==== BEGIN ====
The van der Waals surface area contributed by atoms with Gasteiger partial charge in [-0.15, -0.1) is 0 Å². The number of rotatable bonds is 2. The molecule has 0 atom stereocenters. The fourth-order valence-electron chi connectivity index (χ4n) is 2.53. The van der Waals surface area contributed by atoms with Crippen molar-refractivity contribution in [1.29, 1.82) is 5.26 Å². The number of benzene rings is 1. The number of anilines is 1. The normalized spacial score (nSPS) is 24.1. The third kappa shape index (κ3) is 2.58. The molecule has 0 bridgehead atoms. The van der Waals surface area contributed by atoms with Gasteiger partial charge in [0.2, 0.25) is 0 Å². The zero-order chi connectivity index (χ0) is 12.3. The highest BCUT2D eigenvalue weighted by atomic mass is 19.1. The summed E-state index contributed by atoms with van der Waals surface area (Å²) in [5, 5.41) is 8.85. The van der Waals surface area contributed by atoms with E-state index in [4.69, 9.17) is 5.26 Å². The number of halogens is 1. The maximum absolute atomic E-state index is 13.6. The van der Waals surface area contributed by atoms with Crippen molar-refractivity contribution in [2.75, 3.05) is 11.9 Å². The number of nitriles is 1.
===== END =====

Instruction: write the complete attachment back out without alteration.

The van der Waals surface area contributed by atoms with Gasteiger partial charge in [-0.15, -0.1) is 0 Å². The number of rotatable bonds is 2. The molecule has 0 atom stereocenters. The fourth-order valence-electron chi connectivity index (χ4n) is 2.53. The van der Waals surface area contributed by atoms with Crippen molar-refractivity contribution in [1.29, 1.82) is 5.26 Å². The number of benzene rings is 1. The number of anilines is 1. The normalized spacial score (nSPS) is 24.1. The third kappa shape index (κ3) is 2.58. The molecule has 0 bridgehead atoms. The van der Waals surface area contributed by atoms with Gasteiger partial charge in [0.2, 0.25) is 0 Å². The zero-order chi connectivity index (χ0) is 12.3. The highest BCUT2D eigenvalue weighted by atomic mass is 19.1. The summed E-state index contributed by atoms with van der Waals surface area (Å²) in [5, 5.41) is 8.85. The van der Waals surface area contributed by atoms with E-state index in [4.69, 9.17) is 5.26 Å². The number of halogens is 1. The maximum absolute atomic E-state index is 13.6. The van der Waals surface area contributed by atoms with Crippen molar-refractivity contribution in [2.75, 3.05) is 11.9 Å². The number of nitriles is 1.